IN the so-called ‘Mozambique tuna scandal’ and $2bn debt default, officials of the southern coastal African nation did something even more tragic than abandoning a spanking new fleet of fishing and security vessels, maritime radar sites, and the makings of a ship repair facility they had ordered and received. They abandoned an historic opportunity to lift the nation from devastating poverty and misery. But it’s not too late, writes Gregory Tosi*.
Mozambique’s widely reported failure to launch its maritime projects set back the country’s desperately needed and widely endorsed plan to harvest its rich offshore fisheries, build a maritime industrial sector, and protect its Indian Ocean coastline and rich natural-gas reserves from pirates, poachers and terrorists. All of which promised to create jobs, boost the economy, and lift Mozambique out of the ranks of the world’s poorest nations.
Breathless claims that the Mozambique maritime projects were a sham deal to grease palms and line pockets have been debunked. You can see with the naked eye in Mozambique’s capital of Maputo and from Google Earth that the boats and equipment were delivered by the contractor, the global shipbuilder Privinvest. That’s just one of many reasons why the US conspiracy case in Brooklyn, N.Y., against Privinvest sales executive Jean Boustani who secured the deals, is running aground.
Indeed, an independent assessment of the Mozambique projects by retired US Navy Admiral Gary Roughead, a former chief of US Naval Operations and former Commander of the US Pacific Fleet, found ‘the vessels, systems and equipment procured by Mozambique are appropriate to the tasks for which they were acquired, including commercial fishing and coastal security.’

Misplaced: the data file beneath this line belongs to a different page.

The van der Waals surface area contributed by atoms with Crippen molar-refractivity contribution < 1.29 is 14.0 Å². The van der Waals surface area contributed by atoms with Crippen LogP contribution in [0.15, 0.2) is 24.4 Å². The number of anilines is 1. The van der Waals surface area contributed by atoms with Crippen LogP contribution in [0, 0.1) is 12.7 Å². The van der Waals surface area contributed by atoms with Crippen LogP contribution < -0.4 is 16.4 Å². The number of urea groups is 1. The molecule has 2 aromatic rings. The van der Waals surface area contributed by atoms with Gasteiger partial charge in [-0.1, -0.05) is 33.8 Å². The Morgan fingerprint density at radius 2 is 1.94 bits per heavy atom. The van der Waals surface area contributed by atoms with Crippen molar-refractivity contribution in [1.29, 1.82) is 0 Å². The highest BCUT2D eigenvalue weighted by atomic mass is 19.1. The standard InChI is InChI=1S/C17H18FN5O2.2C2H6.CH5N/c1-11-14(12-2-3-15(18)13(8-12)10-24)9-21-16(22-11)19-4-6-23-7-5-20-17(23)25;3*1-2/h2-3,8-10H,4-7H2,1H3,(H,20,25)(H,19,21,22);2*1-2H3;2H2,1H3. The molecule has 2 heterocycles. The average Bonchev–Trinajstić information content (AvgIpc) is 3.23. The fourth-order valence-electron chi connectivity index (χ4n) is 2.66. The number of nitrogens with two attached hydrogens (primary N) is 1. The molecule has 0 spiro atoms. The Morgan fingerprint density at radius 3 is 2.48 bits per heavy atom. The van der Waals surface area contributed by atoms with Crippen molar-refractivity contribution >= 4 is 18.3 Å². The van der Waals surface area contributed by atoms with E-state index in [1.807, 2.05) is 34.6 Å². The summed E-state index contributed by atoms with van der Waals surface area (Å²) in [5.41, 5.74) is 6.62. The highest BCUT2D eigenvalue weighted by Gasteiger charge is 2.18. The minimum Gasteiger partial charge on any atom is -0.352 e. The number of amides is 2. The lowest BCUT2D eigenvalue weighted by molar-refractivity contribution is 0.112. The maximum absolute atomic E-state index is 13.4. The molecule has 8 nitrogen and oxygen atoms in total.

Beyond advancing Mozambique’s own economic and security interests, Roughead said, the projects ‘could serve as a template for coastal African nations seeking to rightfully benefit from their natural resources and lift their populations out of poverty.’
Another retired US Navy Admiral, Stanley Bryant, testified in the Boustani trial that the Privinvest contracts for boats and systems sold to Mozambique were real and appropriate for the country, calling the deliveries ‘fantastic’ and both cutting-edge and what Mozambique needed.
As the scandal claims fall apart, the most important question ahead is, how can Mozambique benefit from the maritime projects that now lay fallow? The short answer is, greatly.
By operationalising the coastal surveillance systems it bought and received, Mozambique’s naval forces could surveil, control, and provide security in the Mozambique Channel of the Indian Ocean—a crucial maritime route for tens of thousands of tankers, cargo ships and military vessels. Mozambique could levy and earn fees from vessels passing through its waters, and perhaps even more lucratively, provide maritime security services for the oil and gas companies operating there.
By scraping off the barnacles and launching its purchased fishing fleet, Mozambique could wrest control of its multi-billion-dollar offshore fisheries from China and other nations and bring its seafood home to feed its economy and protein-malnourished people. Mozambique could be the one to benefit from its natural fishing resources, catch poachers and impose fines, and monitor and enforce valid fishing licenses.
By completing and firing up its shipyard investments, Mozambique could become a major pit stop on the Indian Ocean for ships needing repair and maintenance, and also serve the offshore oil and gas industry’s maritime industrial needs.
In his trial in New York, Privinvest sales executive Jean Boustani testified his belief that the Mozambique maritime projects were not only legitimate but essential to the country’s future.
‘These projects are historical projects,’ he said. ‘These projects can make billions for the Republic of Mozambique. And they are game-changers in Africa and for the economy. All that the government of Mozambique needs to do, and I urge them and please to [current] President [Filipe Jacinto] Nyusi, put the plug in the socket and activate this project. That’s it.’
*Gregory Tosi is an attorney practising international trade law in developing countries. He also builds personal submersibles and small boats.